In this week’s news round-up, 110-year-old Laura Pitts says “faith in God” is the secret to a long life, the Medford Seventh-day Adventist Church plans to offer an active-shooter training, and an Adventist pastor in Kenya has helped create a program to save young men from alcoholism.
110-year-old Seventh-day Adventist Credits Age to “Faith in God.” Laura Pitts celebrated her 110th birthday in November with friends and family at Birmingham’s Cherry Hill Healthcare Center. Asked by Birmingham City Councilor John Hilliard the “secret to living to 110 years,” Pitts replied, “Faith in God.” Pitts, who has been a member of the Seventh-day Adventist faith for 78 years, received accolades from Senator Doug Jones, Congresswoman Terri Sewell, and Governor Kay Ivey among others. A resident of Cherry Hill since June 2018, the supercentenarian lives independently in her own apartment and enjoys bingo and word search puzzles books, finishing several in just a few weeks. From Birmingham Times, “‘Faith In God’: Birmingham Woman Celebrates Her 110th.”
Medford Seventh-day Adventist Church May Offer Active-shooter Training to Public. Churches and synagogues, long considered the safest of places, are taking steps to increase security for services. Medford’s Seventh-day Adventist Church plans to offer an active-shooter training to the public in the first half of 2020. Jonathan Russell, assistant to the president for multimedia communication for the Oregon Conference of Seventh-day Adventists, says some churches view this as an uncomfortable conversation, but it is one that needs to be discussed. He says already churches within the conference have been openly having this discussion to address problems and find solutions. Some have taken proactive steps such as working with law enforcement more closely and taking classes to identify potential threats. “It makes me upset; it makes me angry that we need to be having these thoughts and even be pursuing any kind of safety measures in our churches,” said Russell. “I mean we want our churches to be safe places for people who are seeking faith.” From KOBI-TV NBC5, “Local religious institutions look to increase security and safety.”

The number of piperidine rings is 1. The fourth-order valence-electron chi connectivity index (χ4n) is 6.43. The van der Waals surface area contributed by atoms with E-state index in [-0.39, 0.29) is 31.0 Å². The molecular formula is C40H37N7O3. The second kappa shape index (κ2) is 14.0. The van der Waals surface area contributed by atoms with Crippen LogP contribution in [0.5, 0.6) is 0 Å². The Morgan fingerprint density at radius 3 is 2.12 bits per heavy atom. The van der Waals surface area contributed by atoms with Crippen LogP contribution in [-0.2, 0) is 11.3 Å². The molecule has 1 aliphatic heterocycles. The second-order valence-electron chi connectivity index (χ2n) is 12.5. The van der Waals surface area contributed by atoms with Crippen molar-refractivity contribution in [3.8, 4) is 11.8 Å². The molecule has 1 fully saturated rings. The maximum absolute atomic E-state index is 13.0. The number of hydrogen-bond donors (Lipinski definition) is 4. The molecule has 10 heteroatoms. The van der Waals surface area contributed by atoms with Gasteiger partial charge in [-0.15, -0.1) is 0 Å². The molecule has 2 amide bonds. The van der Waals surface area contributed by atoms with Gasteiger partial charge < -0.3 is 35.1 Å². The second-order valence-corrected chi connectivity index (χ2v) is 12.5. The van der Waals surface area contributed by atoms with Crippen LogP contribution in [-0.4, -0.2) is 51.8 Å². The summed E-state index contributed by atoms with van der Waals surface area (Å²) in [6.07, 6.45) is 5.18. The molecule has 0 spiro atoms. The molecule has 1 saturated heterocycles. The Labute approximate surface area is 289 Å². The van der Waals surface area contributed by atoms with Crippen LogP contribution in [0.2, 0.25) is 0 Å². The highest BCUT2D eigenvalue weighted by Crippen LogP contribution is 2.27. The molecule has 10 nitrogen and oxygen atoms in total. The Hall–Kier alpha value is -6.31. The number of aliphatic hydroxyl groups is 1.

Adventist Pastor Supports Kenyan Plan to Save Young Men from Alcoholism. Jacob Mutiga and Abraham Kinoti and other Kenyan community members, including SDA Pastor Gachoki Gichobi, have created a program to save young men from alcoholism. They realized that many young men started drinking soon after undergoing circumcision. Mutiga and Kinoti’s idea was to have the boys circumcised at a central place like a school, a new way of initiating the boys into manhood. During this time, they teach them about Christianity and culture and the importance of education in their lives.
“We decided to launch a modern way of initiating boys once they complete sitting their Class Eight national examinations. We learned that most of the boys lost track during the circumcision period where there were no mentors to caution initiates against certain practices,” said Mutiga.
“We stayed with them for two weeks. We invited traditionalists, teachers, religious leaders, and officials from the National Aids Control Council,” recalls Mutiga.
“Our main challenge is inadequate facilities because 40 percent of the collections go to leasing of the facility where the initiates reside during the seclusion period,” notes Mutiga. The group is planning to have its own facility where leaders will be providing guidance and counseling to the society for free to the community.
“We are planning to reduce the circumcision charges and also offer a sponsorship to the vulnerable groups so as to enhance a responsible leadership within our community,” says Mutiga. The group is appealing for the establishment of permanent guidance and counseling centers in every sub county to attend to matters of youth especially during holidays when many of them become vulnerable to social vices. From Kenyan News, “Group Adopts Modern Circumcision Model To Solve Youth Challenges.”
Please note: Spectrum news round-ups are an aggregation of regional, national, and international publications around the world that have reported on stories about Adventists. As such, the accuracy of the information is the responsibility of the original publishers, which are noted and hyperlinked at the end of each excerpt.
Pam Dietrich taught English at Loma Linda Academy for 26 years and served there eight more years as the 7-12 librarian. She lives in Yucaipa, California.
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